Well they are listed by the builder as integral tanks, since the only diference is the double fg shell ,I don't know if any builder use the inner raw fg part of a hull to make a tank but sounds a lame idea to me, in any case the function is the same or similar and sometimes practical , I mean my boat have a FW capacity around 400 gallons, its a lot and sometimes I be tempted to make the tanks smaller or even cut the tanks to gain space and found another location for a smaller tank but then I think again and those 2 places are ideal for the tanks and hull contour and location call for FG tanks glassed to the hull since 200 gallons weight a lot , I don't see a better way to stick a tank to the hull with that weight... for the Op I will be sure those tanks are made like you mention , or the other way, in the 1 case could be a problem for the hull itself and the other is something not to worry for the hull , but anyway that brown stuff fluid make the water a no no, ,, so in any case a inner blader tank could be a fix , I don't like those tanks, they are noisy and not 100% free from leaks , a plastic tank droped inside of the other is another lame idea to me, since you need to cut the top to slide a tank then is more simple and logic to fix the OEM tank and get rid off of plastic .... Cheers.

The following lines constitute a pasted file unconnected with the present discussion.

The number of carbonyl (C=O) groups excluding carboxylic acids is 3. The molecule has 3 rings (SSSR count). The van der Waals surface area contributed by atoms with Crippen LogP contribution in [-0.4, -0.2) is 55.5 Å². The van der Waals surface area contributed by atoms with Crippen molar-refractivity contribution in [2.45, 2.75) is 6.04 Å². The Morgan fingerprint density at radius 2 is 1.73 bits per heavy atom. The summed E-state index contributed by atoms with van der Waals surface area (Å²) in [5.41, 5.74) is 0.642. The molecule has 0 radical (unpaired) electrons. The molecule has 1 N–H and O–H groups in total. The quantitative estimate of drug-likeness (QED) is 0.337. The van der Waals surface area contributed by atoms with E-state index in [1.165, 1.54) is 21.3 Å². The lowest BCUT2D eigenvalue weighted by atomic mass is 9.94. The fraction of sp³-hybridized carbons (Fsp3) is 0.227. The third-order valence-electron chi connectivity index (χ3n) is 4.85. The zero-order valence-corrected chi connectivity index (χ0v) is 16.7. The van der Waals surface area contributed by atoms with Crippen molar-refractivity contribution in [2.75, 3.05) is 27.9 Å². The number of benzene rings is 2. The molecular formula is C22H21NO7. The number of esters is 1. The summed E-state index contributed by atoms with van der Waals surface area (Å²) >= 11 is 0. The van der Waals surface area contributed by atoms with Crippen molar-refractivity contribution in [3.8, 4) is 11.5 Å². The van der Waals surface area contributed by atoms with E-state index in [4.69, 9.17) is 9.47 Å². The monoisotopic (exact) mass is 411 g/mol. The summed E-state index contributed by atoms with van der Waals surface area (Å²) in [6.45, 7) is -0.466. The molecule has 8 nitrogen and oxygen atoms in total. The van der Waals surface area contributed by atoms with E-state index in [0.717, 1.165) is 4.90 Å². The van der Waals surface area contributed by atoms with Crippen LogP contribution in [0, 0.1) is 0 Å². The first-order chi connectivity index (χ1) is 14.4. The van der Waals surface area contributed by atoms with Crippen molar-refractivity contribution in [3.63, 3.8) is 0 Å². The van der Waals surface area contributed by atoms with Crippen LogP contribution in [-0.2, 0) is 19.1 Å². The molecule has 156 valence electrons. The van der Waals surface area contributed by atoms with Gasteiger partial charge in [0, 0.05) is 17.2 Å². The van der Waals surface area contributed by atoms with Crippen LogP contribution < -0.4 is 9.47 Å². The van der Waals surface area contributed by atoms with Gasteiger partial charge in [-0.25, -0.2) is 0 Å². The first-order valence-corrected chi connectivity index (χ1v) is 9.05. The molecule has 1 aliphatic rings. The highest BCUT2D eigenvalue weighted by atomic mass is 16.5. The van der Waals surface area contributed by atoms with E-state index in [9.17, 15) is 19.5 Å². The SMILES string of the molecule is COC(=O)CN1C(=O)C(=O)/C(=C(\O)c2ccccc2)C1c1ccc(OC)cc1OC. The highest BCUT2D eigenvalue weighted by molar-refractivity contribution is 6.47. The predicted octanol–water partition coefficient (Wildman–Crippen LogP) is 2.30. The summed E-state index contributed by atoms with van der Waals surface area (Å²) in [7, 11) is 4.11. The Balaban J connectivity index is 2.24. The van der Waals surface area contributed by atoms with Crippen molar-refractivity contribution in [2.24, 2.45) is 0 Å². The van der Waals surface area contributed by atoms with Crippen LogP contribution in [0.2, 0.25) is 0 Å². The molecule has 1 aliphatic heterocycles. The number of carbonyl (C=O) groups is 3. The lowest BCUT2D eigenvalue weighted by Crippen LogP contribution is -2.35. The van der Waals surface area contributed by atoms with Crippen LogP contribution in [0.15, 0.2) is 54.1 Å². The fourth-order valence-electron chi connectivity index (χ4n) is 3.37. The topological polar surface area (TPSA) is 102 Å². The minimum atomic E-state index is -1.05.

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Old 31-01-2016, 11:15   #14
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Re: Osmosis inside F/W tanks

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Sound like a plan?
No.

The bleach will kill the bugs but won't remove any existing toxins.

You are either going to have to cut lots of holes and fit inspection hatches like these or fit new bladders inside them.

Access Panels|tank|hatch|boat|water|TCL4

Good water quality is essential.